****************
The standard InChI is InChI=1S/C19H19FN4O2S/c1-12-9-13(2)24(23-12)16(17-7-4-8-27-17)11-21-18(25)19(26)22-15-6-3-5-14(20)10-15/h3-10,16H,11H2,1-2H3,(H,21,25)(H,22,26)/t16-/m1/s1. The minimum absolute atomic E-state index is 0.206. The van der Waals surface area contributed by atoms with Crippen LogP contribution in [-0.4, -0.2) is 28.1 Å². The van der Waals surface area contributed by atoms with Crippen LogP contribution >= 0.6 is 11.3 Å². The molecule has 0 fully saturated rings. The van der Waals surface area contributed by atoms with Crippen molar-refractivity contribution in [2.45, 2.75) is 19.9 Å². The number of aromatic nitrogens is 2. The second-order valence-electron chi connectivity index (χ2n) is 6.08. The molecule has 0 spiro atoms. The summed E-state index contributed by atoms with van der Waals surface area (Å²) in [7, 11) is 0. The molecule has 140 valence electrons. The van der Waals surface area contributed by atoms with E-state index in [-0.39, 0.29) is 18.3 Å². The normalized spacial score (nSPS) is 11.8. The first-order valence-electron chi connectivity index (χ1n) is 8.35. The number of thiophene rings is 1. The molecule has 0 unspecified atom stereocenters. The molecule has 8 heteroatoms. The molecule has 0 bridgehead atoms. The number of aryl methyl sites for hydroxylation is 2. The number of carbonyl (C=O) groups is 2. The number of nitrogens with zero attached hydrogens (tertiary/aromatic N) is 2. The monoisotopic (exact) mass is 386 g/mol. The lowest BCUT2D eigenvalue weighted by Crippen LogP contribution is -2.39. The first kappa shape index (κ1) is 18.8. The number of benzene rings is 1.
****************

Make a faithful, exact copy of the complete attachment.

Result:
The standard InChI is InChI=1S/C19H19FN4O2S/c1-12-9-13(2)24(23-12)16(17-7-4-8-27-17)11-21-18(25)19(26)22-15-6-3-5-14(20)10-15/h3-10,16H,11H2,1-2H3,(H,21,25)(H,22,26)/t16-/m1/s1. The minimum absolute atomic E-state index is 0.206. The van der Waals surface area contributed by atoms with Crippen LogP contribution in [-0.4, -0.2) is 28.1 Å². The van der Waals surface area contributed by atoms with Crippen LogP contribution >= 0.6 is 11.3 Å². The molecule has 0 fully saturated rings. The van der Waals surface area contributed by atoms with Crippen molar-refractivity contribution in [2.45, 2.75) is 19.9 Å². The number of aromatic nitrogens is 2. The second-order valence-electron chi connectivity index (χ2n) is 6.08. The molecule has 0 spiro atoms. The summed E-state index contributed by atoms with van der Waals surface area (Å²) in [7, 11) is 0. The molecule has 140 valence electrons. The van der Waals surface area contributed by atoms with E-state index in [-0.39, 0.29) is 18.3 Å². The normalized spacial score (nSPS) is 11.8. The first-order valence-electron chi connectivity index (χ1n) is 8.35. The number of thiophene rings is 1. The molecule has 0 unspecified atom stereocenters. The molecule has 8 heteroatoms. The molecule has 0 bridgehead atoms. The number of aryl methyl sites for hydroxylation is 2. The number of carbonyl (C=O) groups is 2. The number of nitrogens with zero attached hydrogens (tertiary/aromatic N) is 2. The monoisotopic (exact) mass is 386 g/mol. The lowest BCUT2D eigenvalue weighted by Crippen LogP contribution is -2.39. The first kappa shape index (κ1) is 18.8. The number of benzene rings is 1.